Backstage Corporate Clash: The v1.2.5 Update

Posted on by The Corporate Clash Crew

Welcome back to a fantastic post-Halloween edition of Backstage: Corporate Clash! As per usual, we’d like to take some time to talk about the development of our latest large update. In stark contrast to what we usually present in Backstage, we’ll be taking a stronger focus on the technical side of development this time around. For an update as large as this, the only team that could really bring it all together would have to be our Technical Team.

There’s several large technical projects that were completed in order to bring this update together, so without further ado, let’s get into it!


To some, this update might have come as a surprise. It’s no secret that there’s been a bit of an update drought recently. (And indeed, there was a period of team demotivation that shirked development all the way up until July.) But then suddenly, in conjunction with Halloween, a massive content update drops with general improvements all throughout the game, with Patch Notes that are longer than v1.2.0’s?!

There’s a card limit now, unfortunately

The truth is, the v1.2.5 update was originally going to be our big v1.3.0 update. But as release drew near, we felt as though the content was not enough to fully represent what we wanted out of a full major update on this scale. We were worried players would come to this update expecting major endgame content like the Overclocked C.L.O.. Regardless, we hope that you enjoy it as much as we enjoyed producing it!

But don’t let that discourage you regarding the state of v1.3.0’s development! The biggest thing holding back v1.3.0 has been the massive quantity of creative assets that it has required to complete. This is why v1.2.5 has features that revolve around vast amounts of technical work to balance it out. We won’t leave you off with nothing, though-- here’s a remarkable sneak-peek of some models for v1.3.0!

Just some models. No big deal, right?

Thrilling, right? Anyways, since the Creative Department has been so backlogged with assignments for the future, the best course of action was to get the Technical Team together to implement as much fun stuff as possible. Which, of course, brings us to..


Historically speaking, the Halloween event has always been a kind of ‘sandbox’ update for tech. All major Corporate Clash updates have had some sneak-peeks rooted in Halloween. For example, Sads the Skelecog was the first Cog to show off relatively rudimentary cheats in a battle, which would then be presented in more depth for the Witness Stand-In battle. The 2018 Count Erclaim was the first Cog to have animated suit heads, which would be presented to the entire Lawbot cog line in the v1.1.0 update. The 2020 Count Erclaim had the most complicated battle cheats to date, which would only be superseded by the Overclocked C.L.O.

So, a Halloween release was perfect for tech, and became the event to go along with v1.2.5’s release. One of the new big systems we’re presenting this year is the ability for Count Erclaim to spawn on a street, where you could then fight him along with whoever else got to him!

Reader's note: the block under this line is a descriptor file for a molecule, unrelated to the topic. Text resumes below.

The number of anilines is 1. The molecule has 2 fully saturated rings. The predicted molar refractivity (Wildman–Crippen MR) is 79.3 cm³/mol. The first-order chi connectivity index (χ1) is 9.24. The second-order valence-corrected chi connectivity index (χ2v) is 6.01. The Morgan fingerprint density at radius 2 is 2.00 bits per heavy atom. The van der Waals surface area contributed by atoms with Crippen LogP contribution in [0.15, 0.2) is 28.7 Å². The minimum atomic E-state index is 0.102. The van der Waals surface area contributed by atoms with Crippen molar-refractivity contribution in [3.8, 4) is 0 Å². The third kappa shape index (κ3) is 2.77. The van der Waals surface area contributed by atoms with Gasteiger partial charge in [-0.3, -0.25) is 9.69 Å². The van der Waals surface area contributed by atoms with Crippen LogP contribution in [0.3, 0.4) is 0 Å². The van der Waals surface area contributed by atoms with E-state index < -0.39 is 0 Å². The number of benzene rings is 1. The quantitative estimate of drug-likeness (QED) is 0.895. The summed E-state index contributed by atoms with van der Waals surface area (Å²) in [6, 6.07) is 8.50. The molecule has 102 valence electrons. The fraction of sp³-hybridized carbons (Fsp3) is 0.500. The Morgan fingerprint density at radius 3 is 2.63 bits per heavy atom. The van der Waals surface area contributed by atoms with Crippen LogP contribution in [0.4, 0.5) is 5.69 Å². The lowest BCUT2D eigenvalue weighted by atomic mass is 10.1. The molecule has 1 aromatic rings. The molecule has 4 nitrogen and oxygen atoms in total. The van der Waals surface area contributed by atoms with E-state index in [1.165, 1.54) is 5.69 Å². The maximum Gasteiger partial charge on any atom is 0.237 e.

With our prior, rudimentary battle system, this was never something thought to be possible. Any complex battle cheats (including 2020 Count Erclaim) were tied to the battle itself, and not the individual cogs. However, with the introduction of Status Effects and the Battle Listener, nearly any miniboss would work in any context.

Scapegoat got sacrificed 2 turns later.

If we wanted to spawn four Stenographers in a single cog battle, and use whatever gag they marked illegal, and then promptly be irrevocably demolished by four hammers and take 200 damage total, it would just work, no questions asked! So, taking Count Erclaim to the street was the logical next step. Of course, it wasn’t just as simple as spawning him on the street.

They will all sacrifice each other in the same turn, until one is left standing...

A particularly avid player may have noticed that Count will never leave the street when an invasion starts or ends, will join any battle he comes into contact with (promptly playing his battle music to anybody in that battle at the time), that nearly all cogs will join the battle that he’s in, and more. With Corporate Clash’s strong battle infrastructure, these were all easy changes to do for Count Erclaim. It was entirely possible to make him function entirely normally (and uniquely!) in a street battle. So, we capitalized on it-- to great success.

“Uh, how do I get out of this GUI??” before the Bat-tle Pass art was finished.

Halloween on the Creative end has always been a lot of fun. How often do you get to make clothing for Toontown that allows Toons to dress up like some of their favorite characters? (The answer is not often!) Ideas for new clothing items and accessories were flying out from all directions and were eagerly worked upon. Spooky items, thematic items, parody items, it didn’t matter, we were going to create fun items that we hope the players would enjoy just as much as we do! It even allowed us an opportunity to create a very animated top hat accessory (something we’re wanting to do more of as time goes on!)